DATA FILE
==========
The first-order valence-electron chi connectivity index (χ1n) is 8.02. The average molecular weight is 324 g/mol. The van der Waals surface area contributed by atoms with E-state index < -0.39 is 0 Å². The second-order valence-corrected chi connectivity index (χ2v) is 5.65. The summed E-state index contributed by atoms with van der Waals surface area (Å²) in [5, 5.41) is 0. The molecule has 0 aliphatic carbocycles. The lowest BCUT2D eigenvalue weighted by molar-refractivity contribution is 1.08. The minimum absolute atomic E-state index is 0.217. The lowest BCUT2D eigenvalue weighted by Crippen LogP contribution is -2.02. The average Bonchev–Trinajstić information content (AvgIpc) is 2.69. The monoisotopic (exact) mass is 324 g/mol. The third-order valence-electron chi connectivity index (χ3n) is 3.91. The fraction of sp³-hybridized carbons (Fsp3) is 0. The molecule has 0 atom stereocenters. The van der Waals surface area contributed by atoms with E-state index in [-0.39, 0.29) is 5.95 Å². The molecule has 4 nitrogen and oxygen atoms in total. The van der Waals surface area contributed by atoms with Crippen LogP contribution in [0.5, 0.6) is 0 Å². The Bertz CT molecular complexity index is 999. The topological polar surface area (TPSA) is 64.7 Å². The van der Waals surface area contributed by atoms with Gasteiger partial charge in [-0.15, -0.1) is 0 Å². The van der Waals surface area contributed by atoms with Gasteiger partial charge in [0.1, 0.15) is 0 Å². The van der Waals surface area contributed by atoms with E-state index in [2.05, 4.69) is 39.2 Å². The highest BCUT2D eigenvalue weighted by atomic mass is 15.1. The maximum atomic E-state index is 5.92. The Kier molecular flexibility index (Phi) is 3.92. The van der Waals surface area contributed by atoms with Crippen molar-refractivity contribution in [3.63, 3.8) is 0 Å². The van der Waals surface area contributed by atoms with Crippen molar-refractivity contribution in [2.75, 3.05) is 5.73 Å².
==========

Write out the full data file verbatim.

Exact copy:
The first-order valence-electron chi connectivity index (χ1n) is 8.02. The average molecular weight is 324 g/mol. The van der Waals surface area contributed by atoms with E-state index < -0.39 is 0 Å². The second-order valence-corrected chi connectivity index (χ2v) is 5.65. The summed E-state index contributed by atoms with van der Waals surface area (Å²) in [5, 5.41) is 0. The molecule has 0 aliphatic carbocycles. The lowest BCUT2D eigenvalue weighted by molar-refractivity contribution is 1.08. The minimum absolute atomic E-state index is 0.217. The lowest BCUT2D eigenvalue weighted by Crippen LogP contribution is -2.02. The average Bonchev–Trinajstić information content (AvgIpc) is 2.69. The monoisotopic (exact) mass is 324 g/mol. The third-order valence-electron chi connectivity index (χ3n) is 3.91. The fraction of sp³-hybridized carbons (Fsp3) is 0. The molecule has 0 atom stereocenters. The van der Waals surface area contributed by atoms with E-state index in [-0.39, 0.29) is 5.95 Å². The molecule has 4 nitrogen and oxygen atoms in total. The van der Waals surface area contributed by atoms with Crippen LogP contribution in [0.5, 0.6) is 0 Å². The Bertz CT molecular complexity index is 999. The topological polar surface area (TPSA) is 64.7 Å². The van der Waals surface area contributed by atoms with Gasteiger partial charge in [-0.15, -0.1) is 0 Å². The van der Waals surface area contributed by atoms with Gasteiger partial charge in [0.1, 0.15) is 0 Å². The van der Waals surface area contributed by atoms with E-state index in [2.05, 4.69) is 39.2 Å². The highest BCUT2D eigenvalue weighted by atomic mass is 15.1. The maximum atomic E-state index is 5.92. The Kier molecular flexibility index (Phi) is 3.92. The van der Waals surface area contributed by atoms with Crippen molar-refractivity contribution in [3.63, 3.8) is 0 Å². The van der Waals surface area contributed by atoms with Crippen molar-refractivity contribution in [2.75, 3.05) is 5.73 Å².